The NZonic V3
The NZonic V3 is a telescoping mechanical mod, rather strikingly constructed from a mix of stainless steel and brass, with a brushed finish. Included with the mod were two center tubes — one for use with 18350 and 18500 batteries, and a longer one for use with 18650s. While it was obviously a bit more work to switch tubes if we changed battery sizes, the trade-off is that the different sized tubes allowed us to put the mod back together with a minimum of twisting after the battery had been inserted. It should also be noted that, with the longer tube, we were able to use an 18650 with an Evolv Kick or Artisan Vaping Crown, though the mod was almost obscenely long at that point. We think it looks a lot better in shorter configuration, such as with an 18500.
The bottom-mounted button uses magnets instead of springs, and has a deceptively light feel and short throw. While we were sure it would be triggered when standing the NZonic V3 on end — particularly with the 18650 in it — we found that not to be the case. While the NZonic does feature a reverse-threaded locking ring, the button is perfectly capable of supporting the weight of the NZonic, even in its heaviest configuration, without misfires.
It’s All in the Details
One of the things that sets the NZonic V3 apart from other mods is the small details: not only is it very well-constructed with smooth threads all around, and a solid, substantial feel to it, but extra attention has been given to little things that really make it stand out. The top of the mod, for example, is very deeply engraved with a sun motif inspired by the flag of the Philippines. At the other end, set in the center of the brass, bottom-mounted button, is a small, green Swarovski crystal below an engraved serial number. While none of these, obviously, have any effect on the performance of the mod, they’re definitely attention-grabbers, and make the mod feel like something a little special.
Putting the NZonic to the Test
While the NZonic V3 is certainly a very good-looking mod, one of the primary things we look for in a mechanical is performance. Without any extra circuitry to enhance the battery voltage, how efficiently the mod carries voltage from the battery to the atomizer becomes much more important than with a variable voltage or variable wattage mod.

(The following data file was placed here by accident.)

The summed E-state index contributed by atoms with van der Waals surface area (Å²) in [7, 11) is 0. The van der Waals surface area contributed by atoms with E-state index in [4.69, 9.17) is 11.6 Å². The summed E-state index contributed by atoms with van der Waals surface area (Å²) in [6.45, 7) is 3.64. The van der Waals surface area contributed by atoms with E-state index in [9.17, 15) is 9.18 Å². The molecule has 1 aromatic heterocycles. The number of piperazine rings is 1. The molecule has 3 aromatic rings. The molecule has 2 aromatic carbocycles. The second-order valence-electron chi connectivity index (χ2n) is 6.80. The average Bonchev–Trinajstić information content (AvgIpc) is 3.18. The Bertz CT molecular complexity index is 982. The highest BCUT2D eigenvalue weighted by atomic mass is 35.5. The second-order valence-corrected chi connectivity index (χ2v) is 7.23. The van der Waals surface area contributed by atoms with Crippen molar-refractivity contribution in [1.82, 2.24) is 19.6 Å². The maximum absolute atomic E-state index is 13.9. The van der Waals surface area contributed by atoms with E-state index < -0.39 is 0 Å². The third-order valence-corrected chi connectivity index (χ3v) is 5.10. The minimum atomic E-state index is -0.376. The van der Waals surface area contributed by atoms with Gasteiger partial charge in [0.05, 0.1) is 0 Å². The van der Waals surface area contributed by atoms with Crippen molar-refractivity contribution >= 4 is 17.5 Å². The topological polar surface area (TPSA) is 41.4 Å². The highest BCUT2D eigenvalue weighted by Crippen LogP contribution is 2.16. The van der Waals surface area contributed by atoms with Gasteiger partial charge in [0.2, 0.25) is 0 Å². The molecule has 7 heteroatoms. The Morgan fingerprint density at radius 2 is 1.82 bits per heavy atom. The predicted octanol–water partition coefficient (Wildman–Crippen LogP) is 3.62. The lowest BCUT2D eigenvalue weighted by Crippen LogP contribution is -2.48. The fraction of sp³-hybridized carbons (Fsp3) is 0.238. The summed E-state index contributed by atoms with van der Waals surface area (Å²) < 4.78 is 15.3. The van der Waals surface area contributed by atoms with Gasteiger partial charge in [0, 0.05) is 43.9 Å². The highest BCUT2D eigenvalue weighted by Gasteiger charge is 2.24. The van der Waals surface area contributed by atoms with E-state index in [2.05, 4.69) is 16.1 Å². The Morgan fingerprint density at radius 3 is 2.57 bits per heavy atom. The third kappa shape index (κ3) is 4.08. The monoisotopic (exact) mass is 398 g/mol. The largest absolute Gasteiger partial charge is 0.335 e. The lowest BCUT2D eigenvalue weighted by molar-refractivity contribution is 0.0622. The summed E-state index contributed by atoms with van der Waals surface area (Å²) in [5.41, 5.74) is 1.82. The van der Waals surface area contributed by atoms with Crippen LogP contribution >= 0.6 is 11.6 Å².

The NZonic V3 seems to carry all the hallmarks of a high-performance mod: in addition to it solid construction, it features copper contacts at both ends of the battery. However, while we found the NZonic V3 to perform well in our tests, it did not perform exceptionally. Voltage drop was a bit higher than we would typically expect from a mod in the NZonic’s price range, with the mod retaining about 94% of battery voltage, or a voltage drop of nearly .25 volts from a battery charged to 4.2 volts, under load. While this is not excessive loss by any means, our highest-performing mods typically retain 96 or 97% of battery voltage. We don’t doubt that this number could be increased somewhat with performance-increasing measures such as sanding the copper contacts, that’s a bit above and beyond the sort of thing we typically do when testing a new mod.
If we’re sounding a little harsh about the small amount of voltage drop we experienced with the NZonic V3, it’s due in large part to the rather hefty price tag on the mod we purchased. At $185 from Vaping Ace, this mod was downright expensive, and we do expect a higher amount of performance from a $185 mod than we would from a much cheaper mod like, for example, the Kamry KTS, which showed very similar performance numbers in our tests. That’s not to say that both mods are in the same league; the NZonic is far and a way the better-built and better-looking, but it did not turn out to be better-performing.
If you’re looking for a good-looking mod the feels like it’ll last a very long time, with some great craftsmanship and plenty of small details that will make it stand out in a crowd, you won’t go too far wrong with the NZonic V3. While we didn’t find its performance to be stellar, we did find it to be a beautiful, well-crafted, and very flexible mechanical mod that you’ll enjoy owning, as long as you don’t have high output as your primary focus.
Trick Patrick (aka Trick) is an avid vaper who has traded an addiction to tobacco for an addiction to new vaping gear. When he’s not writing for Vape Squad, he can most often be found trying to translate the websites of foreign modders, prying the drip spouts out of new juice bottles, or stalking mail carriers.